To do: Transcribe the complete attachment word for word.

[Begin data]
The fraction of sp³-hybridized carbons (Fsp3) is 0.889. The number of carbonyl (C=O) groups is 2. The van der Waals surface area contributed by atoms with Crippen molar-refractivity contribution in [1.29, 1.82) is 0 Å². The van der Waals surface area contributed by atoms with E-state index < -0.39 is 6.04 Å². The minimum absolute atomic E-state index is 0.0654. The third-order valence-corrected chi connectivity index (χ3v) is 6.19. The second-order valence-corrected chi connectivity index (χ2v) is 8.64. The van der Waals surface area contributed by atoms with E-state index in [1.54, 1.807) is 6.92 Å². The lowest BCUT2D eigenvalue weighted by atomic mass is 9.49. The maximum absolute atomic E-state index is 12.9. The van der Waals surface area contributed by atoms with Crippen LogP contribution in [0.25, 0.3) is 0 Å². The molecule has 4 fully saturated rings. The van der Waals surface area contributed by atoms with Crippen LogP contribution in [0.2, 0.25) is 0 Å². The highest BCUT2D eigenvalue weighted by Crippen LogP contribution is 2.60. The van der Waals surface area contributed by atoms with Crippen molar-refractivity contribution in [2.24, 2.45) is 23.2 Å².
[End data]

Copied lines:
The fraction of sp³-hybridized carbons (Fsp3) is 0.889. The number of carbonyl (C=O) groups is 2. The van der Waals surface area contributed by atoms with Crippen molar-refractivity contribution in [1.29, 1.82) is 0 Å². The van der Waals surface area contributed by atoms with E-state index < -0.39 is 6.04 Å². The minimum absolute atomic E-state index is 0.0654. The third-order valence-corrected chi connectivity index (χ3v) is 6.19. The second-order valence-corrected chi connectivity index (χ2v) is 8.64. The van der Waals surface area contributed by atoms with E-state index in [1.54, 1.807) is 6.92 Å². The lowest BCUT2D eigenvalue weighted by atomic mass is 9.49. The maximum absolute atomic E-state index is 12.9. The van der Waals surface area contributed by atoms with Crippen LogP contribution in [0.25, 0.3) is 0 Å². The molecule has 4 fully saturated rings. The van der Waals surface area contributed by atoms with Crippen LogP contribution in [0.2, 0.25) is 0 Å². The highest BCUT2D eigenvalue weighted by Crippen LogP contribution is 2.60. The van der Waals surface area contributed by atoms with Crippen molar-refractivity contribution in [2.24, 2.45) is 23.2 Å².